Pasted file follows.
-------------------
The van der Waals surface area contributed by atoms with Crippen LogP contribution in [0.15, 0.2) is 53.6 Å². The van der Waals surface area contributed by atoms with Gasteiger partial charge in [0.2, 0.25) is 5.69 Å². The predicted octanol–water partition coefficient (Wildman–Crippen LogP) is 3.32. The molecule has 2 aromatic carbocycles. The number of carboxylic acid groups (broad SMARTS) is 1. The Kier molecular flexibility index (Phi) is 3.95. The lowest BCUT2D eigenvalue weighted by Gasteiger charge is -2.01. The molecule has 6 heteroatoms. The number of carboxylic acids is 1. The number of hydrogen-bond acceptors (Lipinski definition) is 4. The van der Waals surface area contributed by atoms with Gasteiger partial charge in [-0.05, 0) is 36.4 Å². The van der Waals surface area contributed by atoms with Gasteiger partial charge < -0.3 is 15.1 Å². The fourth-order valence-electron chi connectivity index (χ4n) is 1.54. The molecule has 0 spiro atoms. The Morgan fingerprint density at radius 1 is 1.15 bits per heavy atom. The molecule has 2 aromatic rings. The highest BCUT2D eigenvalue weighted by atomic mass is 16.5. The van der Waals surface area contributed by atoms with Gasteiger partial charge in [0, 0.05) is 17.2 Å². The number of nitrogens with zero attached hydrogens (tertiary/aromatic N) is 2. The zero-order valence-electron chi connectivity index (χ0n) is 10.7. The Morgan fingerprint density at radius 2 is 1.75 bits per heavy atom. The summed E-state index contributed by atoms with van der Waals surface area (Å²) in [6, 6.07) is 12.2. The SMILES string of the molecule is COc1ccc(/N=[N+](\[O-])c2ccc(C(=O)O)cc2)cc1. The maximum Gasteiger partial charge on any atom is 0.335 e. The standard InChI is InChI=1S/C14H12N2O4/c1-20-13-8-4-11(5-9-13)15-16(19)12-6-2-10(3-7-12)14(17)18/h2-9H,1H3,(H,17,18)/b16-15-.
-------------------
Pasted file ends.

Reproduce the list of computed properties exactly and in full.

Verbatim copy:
The van der Waals surface area contributed by atoms with Crippen LogP contribution in [0.15, 0.2) is 53.6 Å². The van der Waals surface area contributed by atoms with Gasteiger partial charge in [0.2, 0.25) is 5.69 Å². The predicted octanol–water partition coefficient (Wildman–Crippen LogP) is 3.32. The molecule has 2 aromatic carbocycles. The number of carboxylic acid groups (broad SMARTS) is 1. The Kier molecular flexibility index (Phi) is 3.95. The lowest BCUT2D eigenvalue weighted by Gasteiger charge is -2.01. The molecule has 6 heteroatoms. The number of carboxylic acids is 1. The number of hydrogen-bond acceptors (Lipinski definition) is 4. The van der Waals surface area contributed by atoms with Gasteiger partial charge in [-0.05, 0) is 36.4 Å². The van der Waals surface area contributed by atoms with Gasteiger partial charge < -0.3 is 15.1 Å². The fourth-order valence-electron chi connectivity index (χ4n) is 1.54. The molecule has 0 spiro atoms. The Morgan fingerprint density at radius 1 is 1.15 bits per heavy atom. The molecule has 2 aromatic rings. The highest BCUT2D eigenvalue weighted by atomic mass is 16.5. The van der Waals surface area contributed by atoms with Gasteiger partial charge in [0, 0.05) is 17.2 Å². The number of nitrogens with zero attached hydrogens (tertiary/aromatic N) is 2. The zero-order valence-electron chi connectivity index (χ0n) is 10.7. The Morgan fingerprint density at radius 2 is 1.75 bits per heavy atom. The summed E-state index contributed by atoms with van der Waals surface area (Å²) in [6, 6.07) is 12.2. The SMILES string of the molecule is COc1ccc(/N=[N+](\[O-])c2ccc(C(=O)O)cc2)cc1. The maximum Gasteiger partial charge on any atom is 0.335 e. The standard InChI is InChI=1S/C14H12N2O4/c1-20-13-8-4-11(5-9-13)15-16(19)12-6-2-10(3-7-12)14(17)18/h2-9H,1H3,(H,17,18)/b16-15-.